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5 hidden gem places to visit in Kyushu

By Katie Pask, SoraNews24

As someone who has been in Kyushu for over ten years, I can attest that it’s a pretty nice place to live. The island consists of seven prefectures: Fukuoka, Oita, Saga, Nagasaki, Kumamoto, Miyazaki and Kagoshima, and often Okinawa is included too.

Kyushu is much more laid back than its mainland counterpart, and people here are friendly and full of character. Where else can you can enjoy city life with beautiful scenic views just a stone’s throw away? I wouldn’t trade living down here for Tokyo at all.

However, Kyushu is often overlooked in people’s Japan itineraries. A shame, because you miss out on visiting places like the Nagasaki Peace Museum, Kumamoto Castle, or other great sightseeing spots. But Kyushu has much more to offer than what a cursory Google search might tell you. Where are the places that the locals like to visit? Here are a couple for you!

1. Nanzoin Temple, Fukuoka Prefecture

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Nanzoin Temple is home to the biggest bronze statue in the world, the Reclining Buddha. Just a quick 25 minute train journey away from Hakata station, visitors are encouraged to grab the coloured ropes in the Buddha’s left hand and say a prayer.

The statue stands at a whopping 300 tons (272,000 kilograms), and it has been around for over a hundred years, originally a gift to Japan from Myanmar.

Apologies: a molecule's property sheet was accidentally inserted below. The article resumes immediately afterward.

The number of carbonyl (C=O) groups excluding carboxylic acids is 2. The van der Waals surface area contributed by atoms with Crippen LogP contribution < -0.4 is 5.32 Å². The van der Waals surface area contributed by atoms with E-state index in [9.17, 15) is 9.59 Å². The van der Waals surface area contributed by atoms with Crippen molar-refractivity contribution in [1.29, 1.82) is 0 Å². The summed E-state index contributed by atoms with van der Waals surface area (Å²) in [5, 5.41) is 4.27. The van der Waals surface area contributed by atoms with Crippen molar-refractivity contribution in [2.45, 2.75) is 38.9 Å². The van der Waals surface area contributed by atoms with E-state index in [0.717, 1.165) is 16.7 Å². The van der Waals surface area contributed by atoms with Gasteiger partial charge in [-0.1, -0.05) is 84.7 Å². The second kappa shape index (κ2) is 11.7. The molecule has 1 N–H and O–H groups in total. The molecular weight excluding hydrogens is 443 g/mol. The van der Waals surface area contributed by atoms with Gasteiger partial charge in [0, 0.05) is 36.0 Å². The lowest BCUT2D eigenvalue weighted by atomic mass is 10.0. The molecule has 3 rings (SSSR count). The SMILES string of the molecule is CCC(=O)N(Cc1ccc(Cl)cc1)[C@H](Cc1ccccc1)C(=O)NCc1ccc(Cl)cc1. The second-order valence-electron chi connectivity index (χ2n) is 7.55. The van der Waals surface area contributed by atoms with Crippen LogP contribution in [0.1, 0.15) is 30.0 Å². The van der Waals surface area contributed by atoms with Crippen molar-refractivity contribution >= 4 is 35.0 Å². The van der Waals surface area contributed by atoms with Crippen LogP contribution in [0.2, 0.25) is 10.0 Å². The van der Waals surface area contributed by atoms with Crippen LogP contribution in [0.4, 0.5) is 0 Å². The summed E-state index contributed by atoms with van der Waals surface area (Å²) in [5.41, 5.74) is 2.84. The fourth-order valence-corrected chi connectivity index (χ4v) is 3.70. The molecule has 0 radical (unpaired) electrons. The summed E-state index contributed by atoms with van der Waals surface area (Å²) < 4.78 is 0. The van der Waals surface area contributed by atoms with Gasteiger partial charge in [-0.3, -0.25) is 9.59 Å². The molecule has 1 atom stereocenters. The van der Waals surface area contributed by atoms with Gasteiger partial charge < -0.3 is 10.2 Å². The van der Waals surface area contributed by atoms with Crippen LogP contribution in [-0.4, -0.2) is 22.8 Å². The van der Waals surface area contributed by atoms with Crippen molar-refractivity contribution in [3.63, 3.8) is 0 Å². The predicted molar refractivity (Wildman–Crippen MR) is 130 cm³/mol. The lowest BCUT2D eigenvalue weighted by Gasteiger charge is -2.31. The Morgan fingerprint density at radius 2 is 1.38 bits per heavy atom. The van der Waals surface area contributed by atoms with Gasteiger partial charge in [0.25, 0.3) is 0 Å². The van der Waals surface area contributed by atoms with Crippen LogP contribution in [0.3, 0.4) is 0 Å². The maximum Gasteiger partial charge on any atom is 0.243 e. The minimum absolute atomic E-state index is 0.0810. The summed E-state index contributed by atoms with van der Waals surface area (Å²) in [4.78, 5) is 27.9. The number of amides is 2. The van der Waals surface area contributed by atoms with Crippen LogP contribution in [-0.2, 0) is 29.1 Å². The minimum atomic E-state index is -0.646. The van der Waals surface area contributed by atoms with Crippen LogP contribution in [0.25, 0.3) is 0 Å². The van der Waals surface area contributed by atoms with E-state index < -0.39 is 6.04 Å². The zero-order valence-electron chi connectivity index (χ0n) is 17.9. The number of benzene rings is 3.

2. The Hells of Beppu, Oita Prefecture

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While Oita prefecture is famous for hot springs, these hot springs are just for looking at. Known as the “Hells” of Beppu, these eight hot springs each have their own unique charm, including the “Umi Hell,” a bright blue hot spring that’s surrounded by beautiful gardens, and the “Oniishibozu Hell,” a hot spring with bubbling mud that looks like a monk’s shaven head.

3. Udo Shrine, Miyazaki Prefecture


Nestled away in a cave in southern Miyazaki, Udo Shrine is a unique shrine with a great ocean view. According to Japanese legend, the shrine is said to be related to Emperor Jimmu who, according to Shinto myths, was the first emperor of Japan.

There are several rocks in the cave that resemble breasts, and the young Emperor was said to have breast-fed on these rocks. As a result, drinking the water that drips from the cave walls is thought to bring good luck to pregnant women. There is also a rope target on the rocks below the shrine. Buy a set of lucky rocks and see if you can throw them inside the target for extra good luck.

4. Kuju Flower Park, Oita Prefecture

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With over three million flowers to see, Kuju Flower Park is a great place to take some beautiful pictures. The flowers available vary by season, with an average of five hundred different varieties on display, including sunflowers, tulip,s and pink moss. As if it wasn’t already picturesque enough, the Kuju Mountain Range can be seen in the distance, and it’s open for camping too.

5. Mt Aso, Kumamoto Prefecture

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Mt. Aso is the largest active volcano in all of Japan, and ranks as one of the biggest in the world. As it is an active volcano, visitors are often restricted from getting too close, so check out the information page to see if it is safe to visit. When it’s not busy erupting, visitors can walk around the crater and see the beautiful blue lake inside it, or just enjoy the beautiful countryside that surrounds the mountain. There’s lots of gorgeous scenery in the area surrounding it too.